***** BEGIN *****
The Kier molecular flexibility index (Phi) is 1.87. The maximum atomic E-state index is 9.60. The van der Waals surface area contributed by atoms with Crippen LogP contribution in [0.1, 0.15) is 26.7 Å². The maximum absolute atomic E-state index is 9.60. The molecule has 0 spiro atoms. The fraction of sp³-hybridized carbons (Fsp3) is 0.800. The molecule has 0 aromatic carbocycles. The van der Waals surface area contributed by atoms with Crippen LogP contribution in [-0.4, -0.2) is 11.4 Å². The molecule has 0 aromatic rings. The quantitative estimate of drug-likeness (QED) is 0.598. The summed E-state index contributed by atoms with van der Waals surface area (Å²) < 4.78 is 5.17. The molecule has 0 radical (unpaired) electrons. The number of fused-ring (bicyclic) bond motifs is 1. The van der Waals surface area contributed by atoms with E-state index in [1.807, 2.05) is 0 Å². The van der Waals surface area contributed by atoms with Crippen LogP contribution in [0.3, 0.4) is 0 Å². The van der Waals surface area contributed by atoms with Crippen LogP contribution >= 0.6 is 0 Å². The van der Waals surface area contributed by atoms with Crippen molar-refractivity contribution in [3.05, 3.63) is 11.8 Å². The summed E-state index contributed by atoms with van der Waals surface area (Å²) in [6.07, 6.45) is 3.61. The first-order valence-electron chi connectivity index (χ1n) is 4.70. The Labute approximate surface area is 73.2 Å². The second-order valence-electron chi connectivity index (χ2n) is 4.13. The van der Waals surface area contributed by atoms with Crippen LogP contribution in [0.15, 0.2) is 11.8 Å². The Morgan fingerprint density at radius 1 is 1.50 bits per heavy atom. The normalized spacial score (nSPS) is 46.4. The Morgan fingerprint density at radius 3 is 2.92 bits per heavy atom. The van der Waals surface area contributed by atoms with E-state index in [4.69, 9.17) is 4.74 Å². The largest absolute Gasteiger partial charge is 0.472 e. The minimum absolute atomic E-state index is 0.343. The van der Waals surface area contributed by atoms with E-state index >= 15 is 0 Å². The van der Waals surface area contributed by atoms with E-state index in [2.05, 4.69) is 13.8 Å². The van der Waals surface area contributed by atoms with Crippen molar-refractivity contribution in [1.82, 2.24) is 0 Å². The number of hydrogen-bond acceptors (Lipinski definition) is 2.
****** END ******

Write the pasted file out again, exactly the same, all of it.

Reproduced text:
The Kier molecular flexibility index (Phi) is 1.87. The maximum atomic E-state index is 9.60. The van der Waals surface area contributed by atoms with Crippen LogP contribution in [0.1, 0.15) is 26.7 Å². The maximum absolute atomic E-state index is 9.60. The molecule has 0 spiro atoms. The fraction of sp³-hybridized carbons (Fsp3) is 0.800. The molecule has 0 aromatic carbocycles. The van der Waals surface area contributed by atoms with Crippen LogP contribution in [-0.4, -0.2) is 11.4 Å². The molecule has 0 aromatic rings. The quantitative estimate of drug-likeness (QED) is 0.598. The summed E-state index contributed by atoms with van der Waals surface area (Å²) < 4.78 is 5.17. The molecule has 0 radical (unpaired) electrons. The number of fused-ring (bicyclic) bond motifs is 1. The van der Waals surface area contributed by atoms with E-state index in [1.807, 2.05) is 0 Å². The van der Waals surface area contributed by atoms with Crippen LogP contribution in [0.3, 0.4) is 0 Å². The van der Waals surface area contributed by atoms with Crippen LogP contribution >= 0.6 is 0 Å². The van der Waals surface area contributed by atoms with Crippen molar-refractivity contribution in [3.05, 3.63) is 11.8 Å². The summed E-state index contributed by atoms with van der Waals surface area (Å²) in [6.07, 6.45) is 3.61. The first-order valence-electron chi connectivity index (χ1n) is 4.70. The Labute approximate surface area is 73.2 Å². The second-order valence-electron chi connectivity index (χ2n) is 4.13. The van der Waals surface area contributed by atoms with Crippen LogP contribution in [0.15, 0.2) is 11.8 Å². The Morgan fingerprint density at radius 1 is 1.50 bits per heavy atom. The normalized spacial score (nSPS) is 46.4. The Morgan fingerprint density at radius 3 is 2.92 bits per heavy atom. The van der Waals surface area contributed by atoms with E-state index in [4.69, 9.17) is 4.74 Å². The largest absolute Gasteiger partial charge is 0.472 e. The minimum absolute atomic E-state index is 0.343. The van der Waals surface area contributed by atoms with E-state index >= 15 is 0 Å². The van der Waals surface area contributed by atoms with E-state index in [2.05, 4.69) is 13.8 Å². The van der Waals surface area contributed by atoms with Crippen molar-refractivity contribution in [1.82, 2.24) is 0 Å². The number of hydrogen-bond acceptors (Lipinski definition) is 2.